hearing on a petition filed by dairy groups asking for a temporary
increase in milk prices.
changes in the state system,
but it fell short this time. The
third producer group, Milk
Producers Council, didn’t
join WUD and CDC in the
petition, she said.
“We were disappointed
to learn that the California
Department of Food and Ag-
riculture denied our request
for a hearing,” said Lynne
McBride, executive director
of the California Dairy Cam-
The CDC board voted to
petition CDFA for an emer-
gency price increase due to
the fact that milk prices are
well below average milk pro-
duction costs, she said.
California dairy producers
continue to be paid some of
the lowest milk prices in the
country, and CDC strongly
supports the effort to estab-
lish a federal milk marketing
order in California to bring
California producer prices
in line with the federal order
system,” she said.
“Until a federal order is
adopted, CDC will continue
to call for any possible action
to improve producer prices,”
she said.
USDA has not yet re-
leased its final decision on
how a federal order would
operate in California, which
would be followed by a pro-
ducer referendum on joining
the federal system.
In its letter, CDFA said it
is acutely aware of the impact
to dairy families of sustained
low milk prices and is also
aware that processors are un-
der financial pressure.
“The entire California
dairy sector is currently fac-
ing financial stress,” the de-
partment stated.
The December blend
price for milk was $13.73,
while average cost of produc-
tion was $17.78 in the fourth
quarter of 2017, according to
the latest CDFA reports.
WUD had not replied to
a request for comment by
Capital Press as of Monday
Global Dairy Trade auction up 5.9 percent
Benchmark drops
ash dairy prices saw
little change last week
as traders absorbed the
December Dairy Products re-
port. Block Cheddar closed
Friday at $1.4625 per pound,
down a penny on the week and
27 3/4-cents below a year ago.
The barrels finished a half-cent
higher at $1.3250, 38 1/4-cents
below a year ago.
The blocks jumped 5 1/2-
cents Monday and stayed there
Tuesday at $1.5175, as results
of Tuesday’s Global Dairy
Trade were analyzed. The bar-
rels were up 4 cents Monday
and added a half-cent Tuesday,
inching to $1.37, 14 3/4-cents
below the blocks.
Dairy Market News reports
that Midwest cheese produc-
tion varies by plant but cheese
sales are “generally meeting
Ample milk supplies are
keeping many Western facili-
ties at or near capacity.
Cash butter closed Friday
at $2.1150 per pound, down 1
1/2-cents on the week and 4 1/4-
cents below a year ago.
The butter dropped 3 1/2-
cents Monday, slipping to
$2.08, the lowest price since
April 24, 2017, but regained a
half-cent Tuesday.
Butter sales are seasonal-
ly quiet but meeting seasonal
expectations. Cream remains
available from within and out-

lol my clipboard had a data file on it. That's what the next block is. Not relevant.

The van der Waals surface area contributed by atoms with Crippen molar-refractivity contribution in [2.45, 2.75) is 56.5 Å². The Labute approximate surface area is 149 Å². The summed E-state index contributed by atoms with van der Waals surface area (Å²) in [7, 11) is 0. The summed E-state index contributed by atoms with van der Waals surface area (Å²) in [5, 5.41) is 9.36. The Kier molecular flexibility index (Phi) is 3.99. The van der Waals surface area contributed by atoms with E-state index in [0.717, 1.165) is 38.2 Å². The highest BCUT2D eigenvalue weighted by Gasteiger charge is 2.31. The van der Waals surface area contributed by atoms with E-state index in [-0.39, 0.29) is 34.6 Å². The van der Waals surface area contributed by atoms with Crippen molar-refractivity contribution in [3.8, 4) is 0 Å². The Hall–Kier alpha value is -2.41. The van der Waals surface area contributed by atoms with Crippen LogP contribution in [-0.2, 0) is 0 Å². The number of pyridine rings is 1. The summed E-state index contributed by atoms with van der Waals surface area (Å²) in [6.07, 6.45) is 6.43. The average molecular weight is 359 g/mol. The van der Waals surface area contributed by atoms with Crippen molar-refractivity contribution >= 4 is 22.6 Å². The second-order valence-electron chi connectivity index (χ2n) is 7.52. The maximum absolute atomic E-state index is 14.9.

side the Midwest.
Western output is heavier
due to plentiful cream sup-
Cash powder closed Friday
at 72 1/4-cents per pound, up
1 1/4-cents but 21 3/4-cents
below a year ago. Monday
took the powder up a penny
and a half and it gained anoth-
er half-cent Tuesday, to 74 1/4-
cents per pound, the highest
since Nov. 16, 2017.
Lee Mielke
GDT up 5.9 percent
Hopes got another lift in
Tuesday’s Global Dairy Trade
auction, when the weighted
average of all products offered
shot up 5.9 percent, the biggest
rise since Nov. 1, 2016, and up
from the 4.9 percent gain on
Jan. 16.
Butter was up 7.9 percent,
after leading the gains last time
with an 8.8 percent advance.
Whole milk powder was up
7.6 percent, skim milk powder
and Cheddar cheese were both
up 7.2 percent and anhydrous
milkfat was up 0.5 percent.
FC Stone equated the GDT
80 percent butterfat butter
price to $2.3351 per pound
U.S. CME butter closed Tues-
day at $2.0850. GDT Cheddar
equated to $1.6960 per pound
U.S. and compares to Tues-
day’s CME block Cheddar
at $1.5175. GDT skim milk
powder averaged 87.62 cents
per pound and whole milk
powder averaged $1.4634 U.S.
CME Grade A nonfat dry milk
closed Tuesday at 74 1/4-cents
per pound.
The first Federal order
benchmark milk price of 2018
was not good news for farm-
ers. The Class III price fell to
$14.00 per hundredweight,
down $1.44 from December
2017 and $2.77 below Janu-
ary 2017, the lowest Class III
price since June 2016, but is 63
cents above California’s com-
parable 4b price. The Class
III price equates to $1.20 per
gallon, down from $1.33 in
December and $1.44 a year
Monday’s Class III futures
portended a February price at
$13.74; March, $13.73; and
April at $13.87, with a peak at
only $15.78 in October.
The January Class IV price
is $13.13, down 38 cents from
December, $3.06 below a year
ago, and the lowest Class IV
since May 2016.
California down
California’s January 4b
cheese milk price is $13.37
per cwt., down 15 cents from
December, $2.62 below a year
ago and the lowest 4b price
since June 2016.
The 4a butter-powder price
is $12.93, down 43 cents from
December, $2.74 below a year
ago, and the lowest 4a price
since May 2016.
Grass Expertise.
Caldwell, Idaho • Alan Greenway, Seedsman
Cell: 298-259-9159 • MSG: 298-454-8342
Over 40 Years
Alan Greenway,
For the Capital Press